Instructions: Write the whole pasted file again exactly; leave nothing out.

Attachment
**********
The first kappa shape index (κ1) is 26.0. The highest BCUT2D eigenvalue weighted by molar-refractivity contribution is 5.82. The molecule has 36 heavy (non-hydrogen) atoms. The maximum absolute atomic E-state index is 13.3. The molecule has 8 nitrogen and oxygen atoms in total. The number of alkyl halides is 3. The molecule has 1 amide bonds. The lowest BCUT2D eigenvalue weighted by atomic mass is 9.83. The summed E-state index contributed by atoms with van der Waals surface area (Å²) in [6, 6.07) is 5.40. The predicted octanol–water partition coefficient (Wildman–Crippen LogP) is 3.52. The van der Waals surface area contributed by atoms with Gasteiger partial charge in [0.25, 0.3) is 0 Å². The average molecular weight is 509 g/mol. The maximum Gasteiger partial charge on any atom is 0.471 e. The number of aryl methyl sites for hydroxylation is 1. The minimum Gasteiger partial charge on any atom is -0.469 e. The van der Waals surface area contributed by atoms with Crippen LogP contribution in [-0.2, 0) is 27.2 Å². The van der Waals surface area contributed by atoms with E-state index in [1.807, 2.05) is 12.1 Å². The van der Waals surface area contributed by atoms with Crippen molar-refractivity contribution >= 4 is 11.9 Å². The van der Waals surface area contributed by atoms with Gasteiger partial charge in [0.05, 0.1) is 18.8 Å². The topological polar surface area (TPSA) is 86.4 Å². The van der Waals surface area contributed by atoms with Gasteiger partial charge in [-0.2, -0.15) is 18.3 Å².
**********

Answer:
The first kappa shape index (κ1) is 26.0. The highest BCUT2D eigenvalue weighted by molar-refractivity contribution is 5.82. The molecule has 36 heavy (non-hydrogen) atoms. The maximum absolute atomic E-state index is 13.3. The molecule has 8 nitrogen and oxygen atoms in total. The number of alkyl halides is 3. The molecule has 1 amide bonds. The lowest BCUT2D eigenvalue weighted by atomic mass is 9.83. The summed E-state index contributed by atoms with van der Waals surface area (Å²) in [6, 6.07) is 5.40. The predicted octanol–water partition coefficient (Wildman–Crippen LogP) is 3.52. The van der Waals surface area contributed by atoms with Gasteiger partial charge in [0.25, 0.3) is 0 Å². The average molecular weight is 509 g/mol. The maximum Gasteiger partial charge on any atom is 0.471 e. The number of aryl methyl sites for hydroxylation is 1. The minimum Gasteiger partial charge on any atom is -0.469 e. The van der Waals surface area contributed by atoms with Crippen LogP contribution in [-0.2, 0) is 27.2 Å². The van der Waals surface area contributed by atoms with E-state index in [1.807, 2.05) is 12.1 Å². The van der Waals surface area contributed by atoms with Crippen molar-refractivity contribution >= 4 is 11.9 Å². The van der Waals surface area contributed by atoms with Gasteiger partial charge in [0.05, 0.1) is 18.8 Å². The topological polar surface area (TPSA) is 86.4 Å². The van der Waals surface area contributed by atoms with Gasteiger partial charge in [-0.2, -0.15) is 18.3 Å².